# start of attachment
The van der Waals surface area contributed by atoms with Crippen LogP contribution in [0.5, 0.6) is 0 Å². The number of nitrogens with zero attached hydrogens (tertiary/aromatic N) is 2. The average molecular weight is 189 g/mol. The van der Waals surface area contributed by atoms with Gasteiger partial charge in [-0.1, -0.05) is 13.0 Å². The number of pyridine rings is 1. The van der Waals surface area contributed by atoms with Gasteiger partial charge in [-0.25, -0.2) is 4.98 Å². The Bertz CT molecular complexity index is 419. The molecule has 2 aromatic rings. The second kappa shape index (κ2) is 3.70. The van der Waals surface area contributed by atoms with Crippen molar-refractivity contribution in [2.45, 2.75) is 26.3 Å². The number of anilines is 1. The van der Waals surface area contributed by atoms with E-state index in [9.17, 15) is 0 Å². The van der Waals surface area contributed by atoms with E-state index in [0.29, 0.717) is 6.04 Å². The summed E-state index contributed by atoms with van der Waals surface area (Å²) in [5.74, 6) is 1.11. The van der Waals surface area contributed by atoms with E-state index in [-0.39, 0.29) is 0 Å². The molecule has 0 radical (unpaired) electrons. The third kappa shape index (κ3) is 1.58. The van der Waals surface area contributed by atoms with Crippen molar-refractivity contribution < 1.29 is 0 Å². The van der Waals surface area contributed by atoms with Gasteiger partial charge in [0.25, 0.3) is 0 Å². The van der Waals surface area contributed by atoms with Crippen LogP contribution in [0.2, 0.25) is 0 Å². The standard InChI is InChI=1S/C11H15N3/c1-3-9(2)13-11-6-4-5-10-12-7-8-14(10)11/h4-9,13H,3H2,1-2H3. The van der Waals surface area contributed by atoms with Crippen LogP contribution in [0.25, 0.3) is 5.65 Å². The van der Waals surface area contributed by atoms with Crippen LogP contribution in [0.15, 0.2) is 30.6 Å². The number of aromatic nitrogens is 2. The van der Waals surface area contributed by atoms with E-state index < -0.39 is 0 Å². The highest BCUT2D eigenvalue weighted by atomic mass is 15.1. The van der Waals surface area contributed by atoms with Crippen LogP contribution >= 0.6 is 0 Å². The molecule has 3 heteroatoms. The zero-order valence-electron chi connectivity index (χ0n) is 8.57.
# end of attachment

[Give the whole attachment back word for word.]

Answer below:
The van der Waals surface area contributed by atoms with Crippen LogP contribution in [0.5, 0.6) is 0 Å². The number of nitrogens with zero attached hydrogens (tertiary/aromatic N) is 2. The average molecular weight is 189 g/mol. The van der Waals surface area contributed by atoms with Gasteiger partial charge in [-0.1, -0.05) is 13.0 Å². The number of pyridine rings is 1. The van der Waals surface area contributed by atoms with Gasteiger partial charge in [-0.25, -0.2) is 4.98 Å². The Bertz CT molecular complexity index is 419. The molecule has 2 aromatic rings. The second kappa shape index (κ2) is 3.70. The van der Waals surface area contributed by atoms with Crippen molar-refractivity contribution in [2.45, 2.75) is 26.3 Å². The number of anilines is 1. The van der Waals surface area contributed by atoms with E-state index in [9.17, 15) is 0 Å². The van der Waals surface area contributed by atoms with E-state index in [0.29, 0.717) is 6.04 Å². The summed E-state index contributed by atoms with van der Waals surface area (Å²) in [5.74, 6) is 1.11. The van der Waals surface area contributed by atoms with E-state index in [-0.39, 0.29) is 0 Å². The molecule has 0 radical (unpaired) electrons. The third kappa shape index (κ3) is 1.58. The van der Waals surface area contributed by atoms with Crippen molar-refractivity contribution < 1.29 is 0 Å². The van der Waals surface area contributed by atoms with Gasteiger partial charge in [0.25, 0.3) is 0 Å². The van der Waals surface area contributed by atoms with Crippen LogP contribution in [0.2, 0.25) is 0 Å². The standard InChI is InChI=1S/C11H15N3/c1-3-9(2)13-11-6-4-5-10-12-7-8-14(10)11/h4-9,13H,3H2,1-2H3. The van der Waals surface area contributed by atoms with Crippen LogP contribution in [0.25, 0.3) is 5.65 Å². The van der Waals surface area contributed by atoms with Crippen LogP contribution in [0.15, 0.2) is 30.6 Å². The number of aromatic nitrogens is 2. The van der Waals surface area contributed by atoms with E-state index < -0.39 is 0 Å². The highest BCUT2D eigenvalue weighted by atomic mass is 15.1. The van der Waals surface area contributed by atoms with Crippen LogP contribution >= 0.6 is 0 Å². The molecule has 3 heteroatoms. The zero-order valence-electron chi connectivity index (χ0n) is 8.57.